Pessimistic View of Race Relations Exists Among Majority of Americans
Most Americans Favor Student Loan Forgiveness; No Return to “Normal” Anytime Soon
As an element of American life, a majority of people in the country view the state of race relations as mostly bad according to the newest edition of the Grinnell College National Poll. The poll, a partnership between Grinnell College and J. Ann Selzer of Selzer & Company, was released Wednesday, March 31, 2021.
This assessment is consistent across all demographic groups and party alignment with a majority in every category echoing the negative view.
“While 64% of the population saying the state of race relations is mostly bad is a disturbing number, I’m not surprised by it,” said J. Ann Selzer. “The news is that there isn’t the huge partisan difference we typically see on big issues.”
There is virtually no difference in response from white and non-white respondents to this question with 65% of white and 61% of non-white respondents giving race relations a low mark.
This finding contrasts starkly with 92% of the population saying it is very important to them personally that all people are treated equally regardless of race, religion or other traits.
“With the trial for the killing of George Floyd underway and hate crimes against Asian Americans in the news, Americans are giving dismal ratings to the state of race relations in the United States,” said Associate Professor of Political Science at Grinnell College and Grinnell College National Poll Director Peter Hanson. “Across the board – no matter their political party or racial identity – Americans say we are not living up to the American ideal of equality for all.”
Biden is Trusted but Faces Economic Headwinds
More than half of respondents (56%) report having high or medium trust in President Biden to tell them the truth about problems facing the country and 49% indicate their feelings are mostly favorable toward the new President. However, there is mixed news on the economy, and the pandemic is seen as still far from over.
When it comes to the economy, the nation is evenly divided between those who say things will be better in 12 months (47%) and those who say things will be worse (45%). A small majority (56%) report they are moving closer to their personal financial goals but that is down from October of 2019 when 63% felt they were getting closer to their goals.
“There seems to be more optimism regarding personal finance goals, particularly among the relatively younger, urban, educated, higher income population,” said Assistant Professor of Economics at Grinnell College Mishita Mehra. “The gap in perceptions among different demographic groups may also highlight the growing income and wealth inequality in the economy.”
Despite varying perceptions of personal finances, trust in the American dream still ranks high with 59% of respondents believing the ability to get ahead with hard work is in a good place in the U.S.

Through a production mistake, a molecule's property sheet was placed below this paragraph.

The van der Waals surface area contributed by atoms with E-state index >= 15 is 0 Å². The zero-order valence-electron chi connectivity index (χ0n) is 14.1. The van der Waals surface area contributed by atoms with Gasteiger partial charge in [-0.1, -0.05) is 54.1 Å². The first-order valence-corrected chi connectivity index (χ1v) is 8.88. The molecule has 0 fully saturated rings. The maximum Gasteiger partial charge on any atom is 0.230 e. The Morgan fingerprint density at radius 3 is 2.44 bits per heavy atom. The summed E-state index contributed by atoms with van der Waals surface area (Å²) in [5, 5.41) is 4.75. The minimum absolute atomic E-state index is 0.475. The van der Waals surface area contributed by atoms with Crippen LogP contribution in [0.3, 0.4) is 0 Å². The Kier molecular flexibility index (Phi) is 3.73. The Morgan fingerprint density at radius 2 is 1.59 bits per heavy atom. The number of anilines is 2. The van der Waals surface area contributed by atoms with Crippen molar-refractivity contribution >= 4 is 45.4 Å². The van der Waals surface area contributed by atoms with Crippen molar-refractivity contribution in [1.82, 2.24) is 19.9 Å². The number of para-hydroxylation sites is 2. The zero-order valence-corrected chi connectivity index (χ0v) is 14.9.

Population is Open for Student Loan Forgiveness
Fully two-thirds of respondents support forgiving student loans in some form, with 27% saying all student loans should be forgiven and 39% saying forgive the loans of only those in need. Twenty-nine percent do not believe any student loans should be forgiven.
“As a society, we need to decide whether we regard education as a public good that benefits all of us, or a private good that only benefits an individual,” said Associate Professor and Department Chair of Education at Grinnell College Cori Jakubiak. “Forgiving student loans would send a clear signal that we believe an educated population benefits all Americans, and that higher education should be affordable for everyone.”
Vaccinations Don’t Necessarily Mean a Return to “Normal Life” Anytime Soon
The push to vaccinate Americans is in full swing and 66% of respondents have already received at least one dose or plan to get vaccinated.
“As more states move toward making vaccines available to all adults, it is encouraging that two-thirds of Americans say they have already received one dose of vaccine or plan to get vaccinated in the future,” Hanson said. “Vaccine hesitancy appears to be limited to a minority of Americans.”
Even in light of the expanding vaccinations, respondents do not see a quick return to life as it used to be. Only 14% believe a return to normalcy will happen in the next few months while 32% feel it will be by the end of 2021 and 18% say it will take longer than a year. A small percentage (11%) believe life will never return to normal. For about one in five, normal life is already here.
The Grinnell College National Poll (Grinnell-Selzer), conducted March 24-28, 2021, is based on telephone interviews with 1,012 U.S. adults ages 18 or older, with a maximum margin of error of plus or minus 3.1 percentage points.